BI’s Article search uses Boolean search capabilities. If you are not familiar with these principles, here are some quick tips.

To search specifically for more than one word, put the search term in quotation marks. For example, “workers compensation”. This will limit your search to that combination of words.

To search for a combination of terms, use quotations and the & symbol. For example, “hurricane” & “loss”.

Login Register Subscribe

Citigroup unit to pay $500,000 in age bias case


(Reuters)—A unit of Citigroup (C.N) must pay $500,000 to a former branch manager who alleged the company fired him because of his age, according to a decision by a Financial Industry Regulatory Authority arbitration panel.

The ruling, made by FINRA on Jan. 25, found Citigroup Global Markets violated Florida's civil rights statute in 2008 when it terminated Edward Laurence Bowne, then a branch manager in Stuart, Fla.

Mr. Bowne, 66 at the time, joined Citigroup in 1997. He had more than 25 years of experience in the financial sector, according to a document filed in the case by his lawyer.

Winning a discrimination case against a brokerage is unusual, say lawyers. Claimants typically need strong proof that age was a major factor in the dismissal under Florida law. That usually includes blatant statements of age bias made by the employer, they say.

Mr. Bowne's employment situation began to deteriorate in 2004 when Citigroup hired a new regional manager who oversaw Mr. Bowne and other branch managers, according to the document. He began to hear from other branch managers who told him they were being "forced" back into broker positions and replaced with younger employees.

Mr. Bowne's manager made frequent remarks about age, according to the document. For example, he said that Mr. Bowne was "getting kind of long in the tooth" for the job, and "When you reach your age, you should think of retirement and not working," Mr. Bowne alleged.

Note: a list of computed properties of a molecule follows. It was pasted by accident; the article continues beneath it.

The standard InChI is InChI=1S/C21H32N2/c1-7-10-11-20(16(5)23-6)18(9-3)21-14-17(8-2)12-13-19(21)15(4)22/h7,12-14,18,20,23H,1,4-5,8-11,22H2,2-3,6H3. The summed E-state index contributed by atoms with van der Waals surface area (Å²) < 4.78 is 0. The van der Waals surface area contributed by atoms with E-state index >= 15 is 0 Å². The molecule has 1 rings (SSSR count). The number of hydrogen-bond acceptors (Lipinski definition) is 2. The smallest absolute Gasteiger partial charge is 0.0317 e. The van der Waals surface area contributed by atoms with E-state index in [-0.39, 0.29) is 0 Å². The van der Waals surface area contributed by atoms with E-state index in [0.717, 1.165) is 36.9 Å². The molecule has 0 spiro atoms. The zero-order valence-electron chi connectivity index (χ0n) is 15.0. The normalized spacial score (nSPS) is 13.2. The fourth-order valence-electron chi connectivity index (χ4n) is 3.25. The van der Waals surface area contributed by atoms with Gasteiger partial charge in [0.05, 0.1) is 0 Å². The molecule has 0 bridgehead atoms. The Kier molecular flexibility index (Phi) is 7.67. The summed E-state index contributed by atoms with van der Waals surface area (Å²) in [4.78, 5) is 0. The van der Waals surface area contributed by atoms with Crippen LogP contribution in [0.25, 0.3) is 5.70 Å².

The manager then engaged in a series of actions against Mr. Bowne. They included giving him a "final warning" for alleged employee complaints that Mr. Bowne said were unfounded, and reducing his bonus by 3% as a penalty for an alleged customer complaint, according to the document.

Mr. Bowne was eventually "offered" a position as a broker while on family leave after his sister died. Citigroup replaced him with a 42-year-old manager, according to the document. Mr. Bowne's experience was similar to other Citigroup managers in the region, he alleged.

The FINRA panel did not explain its reasons for the decision, as is customary in arbitration rulings.

The FINRA arbitration panel found that while Citigroup violated state law, it did not run afoul of a federal discrimination statute that Mr. Bowne also urged arbitrators to consider in the case. Proving age discrimination under federal law requires meeting a slightly different standard than under Florida state law, according to Mr. Bowne's lawyer, Cathleen Scott of Jupiter, Fla.

Under federal law, age must be the only factor in the dismissal.

"Citi complies with all age discrimination laws and is pleased that the arbitrators expressly found that Citi did not violate the federal age discrimination law," said Citigroup spokeswoman Elizabeth Fogarty. "We disagree with the decision regarding liability under the comparable Florida law and are reviewing our options."